Objective: Recent studies reported contrasting results with respect to the presence of anti-myelin protein antibodies in Multiple Sclerosis (MS) and their relation with disease activity. This may be due to the heterogeneous specificity of autoantibodies in MS and the inability of most methods to detect pathogenically relevant antibodies. Here, myelin particles were used to detect anti-myelin antibodies in cerebrospinal fluid (CSF) of MS patients. Subsequently, their relation with MRI parameters was evaluated.
Methods: Anti-myelin IgG antibody reactivity was determined in CSF of MS patients (n=65) and clinically isolated syndrome (CIS) patients (n=37) using a novel flow cytometry-based assay. In addition, CSF of patients with other neurological diseases (OND, n=17), inflammatory neurological diseases (IND, n=33) and controls (HC, n=22) was tested.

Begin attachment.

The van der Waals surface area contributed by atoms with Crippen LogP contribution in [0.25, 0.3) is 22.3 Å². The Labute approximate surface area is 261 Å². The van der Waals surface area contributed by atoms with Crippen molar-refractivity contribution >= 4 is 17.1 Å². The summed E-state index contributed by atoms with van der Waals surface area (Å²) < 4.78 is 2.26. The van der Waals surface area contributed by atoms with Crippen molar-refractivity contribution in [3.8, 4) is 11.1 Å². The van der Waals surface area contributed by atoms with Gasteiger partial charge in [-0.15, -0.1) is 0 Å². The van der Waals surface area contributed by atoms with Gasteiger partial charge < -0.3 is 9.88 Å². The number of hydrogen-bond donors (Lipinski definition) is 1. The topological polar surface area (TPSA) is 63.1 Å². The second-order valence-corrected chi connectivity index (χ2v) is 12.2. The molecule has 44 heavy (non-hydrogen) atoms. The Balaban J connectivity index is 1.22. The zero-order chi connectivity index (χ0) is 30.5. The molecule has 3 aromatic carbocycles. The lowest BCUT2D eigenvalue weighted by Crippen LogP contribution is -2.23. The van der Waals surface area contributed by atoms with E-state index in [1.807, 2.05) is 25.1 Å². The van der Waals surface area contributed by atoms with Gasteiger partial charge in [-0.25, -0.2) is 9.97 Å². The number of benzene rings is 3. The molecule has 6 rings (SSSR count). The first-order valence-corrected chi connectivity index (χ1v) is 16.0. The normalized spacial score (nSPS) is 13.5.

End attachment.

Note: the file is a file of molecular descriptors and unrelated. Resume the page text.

Results: Compared to HC, increased anti-myelin IgG antibody reactivity was most frequently found in CSF of CIS patients (46%, p=0.002), relapsing-remitting (RR) MS patients (56%, p<0.001) and secondary progressive (SP) MS patients (55%, p<0.001), together constituting 85 % of all positive CSF samples. In contrast, elevated anti-myelin IgG antibody reactivity was present in a minority of the IND patients (21%), marginally present in controls (5%) and absent in OND patients (0%). Most strikingly, anti-myelin IgG antibody reactivity was related to the number of T2 lesions (r = 0.31, p = 0.041) and gadolinium-enhancing T1 lesions (r=0.37, p = 0.016) on brain MRI in CIS and relapse-onset MS patients.
Conclusion: CSF anti-myelin IgG antibodies are promising, specific biomarkers in CIS and relapse-onset MS and correlate to MR measures of disease activity.